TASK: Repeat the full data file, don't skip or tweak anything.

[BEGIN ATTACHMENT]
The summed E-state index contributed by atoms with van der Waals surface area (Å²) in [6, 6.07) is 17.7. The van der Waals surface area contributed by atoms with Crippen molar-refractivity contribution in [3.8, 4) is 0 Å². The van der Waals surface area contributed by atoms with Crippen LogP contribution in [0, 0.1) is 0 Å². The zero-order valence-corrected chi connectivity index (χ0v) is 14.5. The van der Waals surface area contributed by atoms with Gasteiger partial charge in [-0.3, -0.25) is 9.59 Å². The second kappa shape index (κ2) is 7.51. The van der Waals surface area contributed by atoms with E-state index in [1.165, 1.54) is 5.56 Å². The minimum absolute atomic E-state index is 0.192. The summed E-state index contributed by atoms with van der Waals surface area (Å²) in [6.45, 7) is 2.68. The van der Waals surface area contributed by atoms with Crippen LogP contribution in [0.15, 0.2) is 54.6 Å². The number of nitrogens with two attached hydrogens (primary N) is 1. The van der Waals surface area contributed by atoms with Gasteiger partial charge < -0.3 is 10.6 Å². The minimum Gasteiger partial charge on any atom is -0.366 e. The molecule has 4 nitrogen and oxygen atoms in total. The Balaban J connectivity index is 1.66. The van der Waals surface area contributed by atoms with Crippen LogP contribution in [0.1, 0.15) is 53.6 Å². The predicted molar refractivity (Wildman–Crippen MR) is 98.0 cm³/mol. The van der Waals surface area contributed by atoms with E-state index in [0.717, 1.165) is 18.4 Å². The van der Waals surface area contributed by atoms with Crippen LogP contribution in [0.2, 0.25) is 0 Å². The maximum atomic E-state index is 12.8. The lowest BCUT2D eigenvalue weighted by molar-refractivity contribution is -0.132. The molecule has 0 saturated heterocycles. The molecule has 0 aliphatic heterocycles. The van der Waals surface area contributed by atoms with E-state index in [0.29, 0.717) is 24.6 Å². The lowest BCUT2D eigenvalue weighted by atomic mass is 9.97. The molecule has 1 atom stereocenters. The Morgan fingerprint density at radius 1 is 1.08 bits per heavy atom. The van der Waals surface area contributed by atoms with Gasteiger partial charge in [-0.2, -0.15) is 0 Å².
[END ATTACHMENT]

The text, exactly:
The summed E-state index contributed by atoms with van der Waals surface area (Å²) in [6, 6.07) is 17.7. The van der Waals surface area contributed by atoms with Crippen molar-refractivity contribution in [3.8, 4) is 0 Å². The van der Waals surface area contributed by atoms with Crippen LogP contribution in [0, 0.1) is 0 Å². The zero-order valence-corrected chi connectivity index (χ0v) is 14.5. The van der Waals surface area contributed by atoms with Gasteiger partial charge in [-0.3, -0.25) is 9.59 Å². The second kappa shape index (κ2) is 7.51. The van der Waals surface area contributed by atoms with E-state index in [1.165, 1.54) is 5.56 Å². The minimum absolute atomic E-state index is 0.192. The summed E-state index contributed by atoms with van der Waals surface area (Å²) in [6.45, 7) is 2.68. The van der Waals surface area contributed by atoms with Crippen LogP contribution in [0.15, 0.2) is 54.6 Å². The number of nitrogens with two attached hydrogens (primary N) is 1. The van der Waals surface area contributed by atoms with Gasteiger partial charge < -0.3 is 10.6 Å². The minimum Gasteiger partial charge on any atom is -0.366 e. The molecule has 4 nitrogen and oxygen atoms in total. The Balaban J connectivity index is 1.66. The van der Waals surface area contributed by atoms with Crippen LogP contribution in [0.1, 0.15) is 53.6 Å². The predicted molar refractivity (Wildman–Crippen MR) is 98.0 cm³/mol. The van der Waals surface area contributed by atoms with E-state index in [0.717, 1.165) is 18.4 Å². The van der Waals surface area contributed by atoms with Crippen LogP contribution in [0.2, 0.25) is 0 Å². The maximum atomic E-state index is 12.8. The lowest BCUT2D eigenvalue weighted by molar-refractivity contribution is -0.132. The molecule has 0 saturated heterocycles. The molecule has 0 aliphatic heterocycles. The van der Waals surface area contributed by atoms with E-state index in [0.29, 0.717) is 24.6 Å². The lowest BCUT2D eigenvalue weighted by atomic mass is 9.97. The molecule has 1 atom stereocenters. The Morgan fingerprint density at radius 1 is 1.08 bits per heavy atom. The van der Waals surface area contributed by atoms with Gasteiger partial charge in [-0.2, -0.15) is 0 Å².